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Angelo Mozilo Meets Johnny Law, Charges Likely Filed Soon

Written By Brian Hicks

Posted May 15, 2009




At a shareholder meeting almost a year ago it all came to a dismal end. Countrywide Financial, the  nation’s largest mortgage lender,  had slipped beneath the waves.

Meanwhile, CEO Angelo Mozilo rowed quietly away hoping to be left alone. Inside, though, he just had to be laughing his fool head off-all the way to the bank.  

After all, he had come along way from his days of making sausages and sweeping floors.

In fact, Angelo “earned” $10.8 million last year and cashed in on over $450 million in stock gains as the company he founded got absolutely hammered by losses on idiotic mortgage loans.

Not a bad payout for a kid who slept on the sofa so that his sister could have the bedroom. 

But his finest work was saved for Bank of America CEO Kenneth Lewis.  

That’s because somehow Angelo and his friends managed to convince Lewis to buy his sinking boat before it went to the bottom.  

Now that’s what I call a slick salesman.

But Karma has a funny way of eventually striking back, often leveling those enriched by their own greedy hubris.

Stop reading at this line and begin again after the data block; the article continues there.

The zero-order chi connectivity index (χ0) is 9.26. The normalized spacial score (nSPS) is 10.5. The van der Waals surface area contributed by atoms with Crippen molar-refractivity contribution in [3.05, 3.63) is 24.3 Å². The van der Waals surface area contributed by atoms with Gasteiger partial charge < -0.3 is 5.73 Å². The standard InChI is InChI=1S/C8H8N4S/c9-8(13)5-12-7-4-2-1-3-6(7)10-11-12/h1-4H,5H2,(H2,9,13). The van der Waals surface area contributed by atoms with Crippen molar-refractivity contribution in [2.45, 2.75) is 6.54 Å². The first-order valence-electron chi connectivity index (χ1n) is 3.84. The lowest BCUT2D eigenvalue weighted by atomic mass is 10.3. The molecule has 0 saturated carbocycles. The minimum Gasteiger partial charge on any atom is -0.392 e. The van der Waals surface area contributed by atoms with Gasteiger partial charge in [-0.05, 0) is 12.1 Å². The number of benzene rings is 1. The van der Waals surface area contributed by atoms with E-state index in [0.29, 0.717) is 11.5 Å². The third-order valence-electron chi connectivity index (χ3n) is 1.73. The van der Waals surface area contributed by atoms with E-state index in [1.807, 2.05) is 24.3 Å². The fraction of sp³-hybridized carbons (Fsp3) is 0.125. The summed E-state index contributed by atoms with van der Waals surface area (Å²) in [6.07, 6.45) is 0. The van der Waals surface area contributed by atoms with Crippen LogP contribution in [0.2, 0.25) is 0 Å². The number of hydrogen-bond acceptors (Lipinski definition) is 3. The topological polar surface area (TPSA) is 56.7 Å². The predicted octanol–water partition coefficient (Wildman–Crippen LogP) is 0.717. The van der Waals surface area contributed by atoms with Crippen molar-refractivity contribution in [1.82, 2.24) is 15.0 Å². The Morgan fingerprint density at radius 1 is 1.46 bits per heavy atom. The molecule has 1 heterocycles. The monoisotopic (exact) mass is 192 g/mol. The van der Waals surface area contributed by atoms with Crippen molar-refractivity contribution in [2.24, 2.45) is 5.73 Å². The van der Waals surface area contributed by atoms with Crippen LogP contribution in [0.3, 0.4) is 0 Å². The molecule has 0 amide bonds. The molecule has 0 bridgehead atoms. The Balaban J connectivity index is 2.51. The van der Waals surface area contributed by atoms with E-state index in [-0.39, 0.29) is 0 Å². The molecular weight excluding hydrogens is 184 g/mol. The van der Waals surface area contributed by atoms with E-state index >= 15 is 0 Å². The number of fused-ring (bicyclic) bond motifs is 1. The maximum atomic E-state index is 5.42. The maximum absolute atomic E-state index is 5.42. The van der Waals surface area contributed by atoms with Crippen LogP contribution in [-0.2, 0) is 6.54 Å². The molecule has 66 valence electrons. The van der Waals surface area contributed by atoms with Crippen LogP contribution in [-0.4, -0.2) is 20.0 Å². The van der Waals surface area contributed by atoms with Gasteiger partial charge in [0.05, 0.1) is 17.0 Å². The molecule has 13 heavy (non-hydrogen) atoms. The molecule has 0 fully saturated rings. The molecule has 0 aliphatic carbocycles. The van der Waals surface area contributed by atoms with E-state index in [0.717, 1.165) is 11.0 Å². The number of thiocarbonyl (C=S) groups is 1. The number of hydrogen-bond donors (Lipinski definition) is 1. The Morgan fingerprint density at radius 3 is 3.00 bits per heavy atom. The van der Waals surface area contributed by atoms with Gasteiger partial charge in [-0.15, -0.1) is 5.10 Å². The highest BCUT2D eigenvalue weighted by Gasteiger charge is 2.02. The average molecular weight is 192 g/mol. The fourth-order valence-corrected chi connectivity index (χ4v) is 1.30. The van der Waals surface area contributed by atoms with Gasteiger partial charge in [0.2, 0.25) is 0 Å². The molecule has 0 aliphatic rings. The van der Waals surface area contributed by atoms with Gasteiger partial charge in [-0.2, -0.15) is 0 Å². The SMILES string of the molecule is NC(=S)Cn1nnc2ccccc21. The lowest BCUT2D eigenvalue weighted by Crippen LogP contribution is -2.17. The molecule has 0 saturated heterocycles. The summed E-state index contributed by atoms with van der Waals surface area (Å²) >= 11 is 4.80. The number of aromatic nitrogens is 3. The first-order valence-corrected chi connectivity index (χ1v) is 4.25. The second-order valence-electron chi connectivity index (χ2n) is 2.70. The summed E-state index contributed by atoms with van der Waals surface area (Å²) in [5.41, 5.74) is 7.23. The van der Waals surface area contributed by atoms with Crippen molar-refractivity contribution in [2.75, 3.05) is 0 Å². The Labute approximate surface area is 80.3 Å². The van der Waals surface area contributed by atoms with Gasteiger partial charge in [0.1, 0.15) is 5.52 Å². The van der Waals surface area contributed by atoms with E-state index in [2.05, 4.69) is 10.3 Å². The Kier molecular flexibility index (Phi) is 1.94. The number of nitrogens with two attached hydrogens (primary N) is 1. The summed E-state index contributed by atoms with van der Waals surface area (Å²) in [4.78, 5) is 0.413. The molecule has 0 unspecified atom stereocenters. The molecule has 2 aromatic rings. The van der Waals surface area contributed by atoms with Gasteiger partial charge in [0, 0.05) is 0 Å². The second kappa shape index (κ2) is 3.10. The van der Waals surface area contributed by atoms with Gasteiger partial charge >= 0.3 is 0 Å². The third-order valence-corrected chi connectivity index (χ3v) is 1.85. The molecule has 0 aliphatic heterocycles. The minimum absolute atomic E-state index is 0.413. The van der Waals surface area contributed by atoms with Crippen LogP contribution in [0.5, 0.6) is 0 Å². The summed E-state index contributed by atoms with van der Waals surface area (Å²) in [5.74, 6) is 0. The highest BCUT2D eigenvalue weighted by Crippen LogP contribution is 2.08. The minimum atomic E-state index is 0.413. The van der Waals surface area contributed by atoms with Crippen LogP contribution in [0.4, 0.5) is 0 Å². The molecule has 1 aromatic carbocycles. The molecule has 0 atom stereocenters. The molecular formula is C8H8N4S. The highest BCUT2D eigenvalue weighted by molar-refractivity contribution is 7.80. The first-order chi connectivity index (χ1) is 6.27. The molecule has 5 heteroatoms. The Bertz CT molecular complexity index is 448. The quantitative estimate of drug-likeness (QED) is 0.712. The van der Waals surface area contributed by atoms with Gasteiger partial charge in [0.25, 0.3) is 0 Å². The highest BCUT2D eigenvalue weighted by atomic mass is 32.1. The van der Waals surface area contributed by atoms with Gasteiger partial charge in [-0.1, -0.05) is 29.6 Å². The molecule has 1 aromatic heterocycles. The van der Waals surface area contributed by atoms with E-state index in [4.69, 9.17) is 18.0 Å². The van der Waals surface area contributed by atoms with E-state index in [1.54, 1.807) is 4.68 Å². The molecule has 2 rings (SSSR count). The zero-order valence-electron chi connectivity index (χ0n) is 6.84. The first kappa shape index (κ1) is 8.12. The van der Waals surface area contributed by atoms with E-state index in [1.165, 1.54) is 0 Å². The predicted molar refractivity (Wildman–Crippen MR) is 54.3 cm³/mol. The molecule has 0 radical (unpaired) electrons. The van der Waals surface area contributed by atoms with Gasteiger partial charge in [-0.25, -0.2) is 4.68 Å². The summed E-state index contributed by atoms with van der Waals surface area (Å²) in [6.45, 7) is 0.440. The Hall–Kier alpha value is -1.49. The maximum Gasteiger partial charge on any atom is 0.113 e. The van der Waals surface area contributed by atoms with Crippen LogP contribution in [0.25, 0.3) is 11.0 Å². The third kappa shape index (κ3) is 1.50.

For Angelo, that moment likely began on Wednesday.

From CNNMoney by Tami Luhby entitled: SEC may charge Countrywide’s Mozilo

“Staffers at the Securities and Exchange Commission are recommending that the agency file civil fraud charges against Countrywide co-founder Angelo Mozilo, according to a published report.

The agency sent a notice to Mozilo telling him of the potential charges, which include violations of insider-trading laws and failing to disclose information to shareholders, according to the Wall Street Journal, which cited people familiar with the investigation. The agency may ultimately decide not to file charges.

Mozilo’s attorney, David Siegel, declined to comment, but told that the “persistent innuendo” that Mozilo sold Countrywide shares because he knew of problems within the mortgage lender is “scandalous” and “inconsistent” with the facts.

“We do not believe there is any fair basis for allegations to be made against Mr. Mozilo,” Siegel said in an e-mail. “All of Mr. Mozilo’s stock sales were made in compliance with properly prepared and approved trading plans and reflected recommendations by his financial advisor over a long period of time.”

Good luck Angelo. You’re going to need.

Because somehow I’ve got the feeling that this is just the tip of your legal iceberg.

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